2nd March 2016
The average cost of getting a young driver on the road is now £6,455 compared to £6,768 last year, new figures reveal.
The £313 drop was fuelled by a 9% drop in the average cheapest car insurance premium for a 17 year old driver and a reduction in the amount of money being spent on first cars, the research by GoCompare.com has found.
The average cheapest car insurance premium for a 17 year old driver has fallen by 18% since 2009 moving from £2,477 then to £2,035 now.
However, the cost of car insurance for a 17 year old driver still constitutes around one third of the total ‘new driver’ bill and 25% of parents said the cost of car insurance for their child was far greater than expected.14% of parents said their children aren’t driving specifically because of the cost of insurance.
Young drivers and parents are spending on average £3,685 on their first car, a slight drop from £3,825 last year but still over £1,000 more than the average of £2,477 spent on a first car in 2009.
The survey of 2,000 parents revealed that they give their children a significant amount of financial help to get them on the road. 67% said that they have contributed to the cost of driving lessons, over a third (35%) have paid or intend to pay towards the cost of a car for their child and 31% have helped with insurance costs.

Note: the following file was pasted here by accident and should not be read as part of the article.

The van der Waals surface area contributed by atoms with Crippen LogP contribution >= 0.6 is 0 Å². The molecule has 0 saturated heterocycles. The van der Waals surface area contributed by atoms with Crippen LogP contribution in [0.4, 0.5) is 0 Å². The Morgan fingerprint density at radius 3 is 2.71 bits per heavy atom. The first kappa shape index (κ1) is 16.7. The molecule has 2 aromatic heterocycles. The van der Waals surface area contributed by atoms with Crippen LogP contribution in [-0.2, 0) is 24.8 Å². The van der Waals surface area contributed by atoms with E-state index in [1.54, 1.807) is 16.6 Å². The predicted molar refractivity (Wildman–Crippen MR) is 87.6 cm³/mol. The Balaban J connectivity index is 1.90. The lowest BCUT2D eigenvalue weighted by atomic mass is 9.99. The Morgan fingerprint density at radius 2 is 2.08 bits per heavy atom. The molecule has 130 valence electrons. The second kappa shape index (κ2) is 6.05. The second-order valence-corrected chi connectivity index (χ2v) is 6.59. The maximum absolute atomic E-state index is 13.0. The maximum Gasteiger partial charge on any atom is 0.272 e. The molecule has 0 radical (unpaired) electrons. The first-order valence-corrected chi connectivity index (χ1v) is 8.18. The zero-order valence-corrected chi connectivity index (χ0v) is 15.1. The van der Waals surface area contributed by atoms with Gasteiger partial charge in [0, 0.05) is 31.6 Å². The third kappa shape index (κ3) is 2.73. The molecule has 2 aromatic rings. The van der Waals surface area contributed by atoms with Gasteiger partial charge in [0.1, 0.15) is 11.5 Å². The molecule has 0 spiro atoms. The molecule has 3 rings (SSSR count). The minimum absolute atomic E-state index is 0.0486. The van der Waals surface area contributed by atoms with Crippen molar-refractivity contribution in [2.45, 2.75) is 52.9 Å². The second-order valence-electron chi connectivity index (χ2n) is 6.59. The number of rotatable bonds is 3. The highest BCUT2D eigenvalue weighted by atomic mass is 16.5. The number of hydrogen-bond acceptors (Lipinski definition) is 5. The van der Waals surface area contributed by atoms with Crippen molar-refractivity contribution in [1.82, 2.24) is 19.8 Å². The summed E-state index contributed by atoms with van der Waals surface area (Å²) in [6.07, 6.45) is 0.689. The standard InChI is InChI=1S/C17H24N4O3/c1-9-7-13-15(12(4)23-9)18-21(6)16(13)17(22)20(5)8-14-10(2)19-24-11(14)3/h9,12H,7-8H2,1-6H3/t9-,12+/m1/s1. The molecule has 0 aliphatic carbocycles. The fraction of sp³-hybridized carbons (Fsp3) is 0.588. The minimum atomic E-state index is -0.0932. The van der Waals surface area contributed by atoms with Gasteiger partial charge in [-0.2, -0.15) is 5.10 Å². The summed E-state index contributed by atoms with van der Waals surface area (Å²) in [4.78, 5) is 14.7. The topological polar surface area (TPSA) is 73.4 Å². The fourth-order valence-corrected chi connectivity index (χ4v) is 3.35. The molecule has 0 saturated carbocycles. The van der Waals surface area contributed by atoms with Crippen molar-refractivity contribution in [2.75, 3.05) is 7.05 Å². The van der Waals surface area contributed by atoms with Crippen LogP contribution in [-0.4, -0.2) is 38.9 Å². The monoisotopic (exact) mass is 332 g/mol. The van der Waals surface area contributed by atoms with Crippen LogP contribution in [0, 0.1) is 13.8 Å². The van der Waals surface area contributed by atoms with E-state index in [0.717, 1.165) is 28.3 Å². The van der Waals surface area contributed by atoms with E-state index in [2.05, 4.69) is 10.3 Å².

When their children are learning to drive the cost of car insurance is parents’ second biggest concern after safety.
On average, learning to drive costs in the region of £623 by the time the costs of obtaining a provisional licence, lessons and test fees are taken into account.
The research revealed that young new drivers typically take 21 driving lessons before passing their test, so with driving lessons costing around £24 per hour, the average bill for lessons alone is £504.
Matt Oliver, car insurance spokesman for GoCompare.com, says: “A young driver’s first car insurance premium is significant part of the cost of getting on the road so it’s great news that the average best premium for 17 year old drivers has fallen by 9% from 2014 and by 18% since 2009. However, at an average of £2,035 that first premium still costs more than many people’s first cars. Unfortunately, figures show that newly qualified drivers are more likely to have accidents and when they do they tend to be more serious and incur larger car insurance claims. That’s what’s reflected in the premiums. However, some insurers will be more competitive than others when quoting premiums for young drivers so they must compare quotes from a number of different insurers to ensure they get the right cover at the best price.
He adds: “There are some things younger drivers can do to try to lower their insurance premiums. The choice of car can make a big difference with sporty cars with larger engines costing significantly more to insure than less exciting models with engines of less than 1000cc. Telematics or ‘black box’ type insurance policies, which monitor their driving, could also help to reduce young driver premiums more quickly if they show that they are the exception to the rule by adopting safe driving behaviour.”